Submitted to: Soil Science Society of America Journal
Publication Type: Peer Reviewed Journal
Publication Acceptance Date: 2/4/2007
Publication Date: 6/8/2007
Citation: Johnson, J.M., Sharratt, B.S., Reicosky, D.C., Lindstrom, M.J. 2007. Impact of high-lignin fermentation byproduct on soils with contrasting soil organic carbon content. Soil Science Society of America Journal. 71(4):1151-1159.
Interpretive Summary: Corn stalks and other crop residues can be used for energy. The ability to make liquid fuel, like ethanol, from corn stalks has become a reality. This process is becoming commercially viable and will play an important role in providing energy in the United States. After making ethanol from the corn stalks, the left over stuff or by-product contains a high percentage of lignin, which does not break down easily. The by-product may be used to make other energy products. It also may have value by adding back to the soil and replacing some of the carbon removed in the corn stalks. It is critical to return enough carbon and other nutrients to soil to keep it healthy and productive. This study shows that the by-product improves soil properties, related to soil productivity. This study also studied how corn and soybean grow if sown in soil to which the by-product was added. Biomass industry and corn producers will benefit from deciding the best uses for the by-product.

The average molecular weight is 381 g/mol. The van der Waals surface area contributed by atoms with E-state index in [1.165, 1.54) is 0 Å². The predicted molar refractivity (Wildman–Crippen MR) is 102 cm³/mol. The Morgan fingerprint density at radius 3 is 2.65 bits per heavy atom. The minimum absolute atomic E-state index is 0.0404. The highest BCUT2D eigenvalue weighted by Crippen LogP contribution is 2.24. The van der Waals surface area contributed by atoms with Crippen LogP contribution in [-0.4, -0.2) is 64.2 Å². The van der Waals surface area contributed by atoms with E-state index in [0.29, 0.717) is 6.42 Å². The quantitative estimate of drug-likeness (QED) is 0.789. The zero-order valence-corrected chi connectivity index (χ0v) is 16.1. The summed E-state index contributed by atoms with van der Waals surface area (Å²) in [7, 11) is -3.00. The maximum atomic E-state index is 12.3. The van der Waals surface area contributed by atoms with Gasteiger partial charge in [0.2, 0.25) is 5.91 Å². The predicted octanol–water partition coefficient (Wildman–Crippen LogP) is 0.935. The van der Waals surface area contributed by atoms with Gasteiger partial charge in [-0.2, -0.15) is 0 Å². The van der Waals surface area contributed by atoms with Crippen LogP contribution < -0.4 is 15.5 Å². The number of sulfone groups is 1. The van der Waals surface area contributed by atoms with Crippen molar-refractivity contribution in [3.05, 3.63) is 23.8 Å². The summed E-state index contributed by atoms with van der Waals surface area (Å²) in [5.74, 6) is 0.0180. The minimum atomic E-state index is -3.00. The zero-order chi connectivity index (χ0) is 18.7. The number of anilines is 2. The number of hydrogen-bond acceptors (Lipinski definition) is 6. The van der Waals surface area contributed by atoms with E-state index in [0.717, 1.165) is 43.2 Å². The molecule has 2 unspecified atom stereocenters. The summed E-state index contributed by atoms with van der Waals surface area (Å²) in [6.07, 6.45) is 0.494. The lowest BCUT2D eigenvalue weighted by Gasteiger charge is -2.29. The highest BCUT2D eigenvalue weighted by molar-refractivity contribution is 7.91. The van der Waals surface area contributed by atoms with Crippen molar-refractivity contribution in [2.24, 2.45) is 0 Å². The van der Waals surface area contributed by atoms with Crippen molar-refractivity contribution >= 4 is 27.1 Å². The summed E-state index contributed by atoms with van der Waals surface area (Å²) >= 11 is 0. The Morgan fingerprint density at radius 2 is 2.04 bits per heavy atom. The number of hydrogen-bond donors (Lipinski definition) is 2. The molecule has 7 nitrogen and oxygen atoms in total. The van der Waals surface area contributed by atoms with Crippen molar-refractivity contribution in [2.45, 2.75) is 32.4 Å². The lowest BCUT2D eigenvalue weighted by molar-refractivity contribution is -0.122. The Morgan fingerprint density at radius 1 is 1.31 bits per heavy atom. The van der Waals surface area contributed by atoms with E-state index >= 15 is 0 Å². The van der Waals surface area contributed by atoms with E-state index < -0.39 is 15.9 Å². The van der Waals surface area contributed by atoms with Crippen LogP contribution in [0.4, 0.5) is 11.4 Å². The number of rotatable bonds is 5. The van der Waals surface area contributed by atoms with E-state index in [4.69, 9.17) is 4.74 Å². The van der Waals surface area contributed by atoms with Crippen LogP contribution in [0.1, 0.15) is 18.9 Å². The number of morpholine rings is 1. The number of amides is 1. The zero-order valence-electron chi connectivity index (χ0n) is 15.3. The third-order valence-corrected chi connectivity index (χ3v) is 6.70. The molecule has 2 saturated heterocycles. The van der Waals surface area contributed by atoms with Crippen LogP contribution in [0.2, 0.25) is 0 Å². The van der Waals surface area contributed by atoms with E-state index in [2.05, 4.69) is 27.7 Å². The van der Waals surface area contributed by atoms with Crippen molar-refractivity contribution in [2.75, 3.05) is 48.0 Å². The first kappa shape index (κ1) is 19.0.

Technical Abstract: Use of agricultural biomass as biofuel may partially offset energy requirements currently fulfilled by nonrenewable fossil fuels. Corn stover is rich in cellulose and hemicellulose, which can be converted to sugars and fermented to ethanol, resulting in a high lignin fermentation by-product (HLFB). The HLFB could be used to produce steam or electricity; or applied to soil to improve soil properties. We had two objectives: (1) to determine if sufficient HLFB could increase humic acid and other soil properties (e.g. aggregate stability (AS), water-holding capacity (WHC) and bulk density (Db)) in two soils with contrasting levels of soil organic carbon (SOC) content and (2) to assess the impact of HLFB on corn and soybean growth. We addressed the first objective by amending two soils with HLFB or ground corn stover incubated in collars. The flux of CO2 was monitored, and after incubating for 118 days, soil chemical and physical parameters were determined. The second objective was addressed using a microcosm approach growing plants in a mixture amended with 1.0 g m-2 corn stover, 1.0 g m-2 HLFB or not amended, either in a growth chamber, greenhouse and outside. The results of the soil column study indicated addition of HLFB increased CO2 emission, WHC, humic acid and AS and decreased Db. Corn and soybean growth was not affected by HLFB. In anticipation of the development of a cellulosic fermentation industry, the expected economic and environmental benefits of improving soil properties by returning this HLFB to the soil needs to be assessed.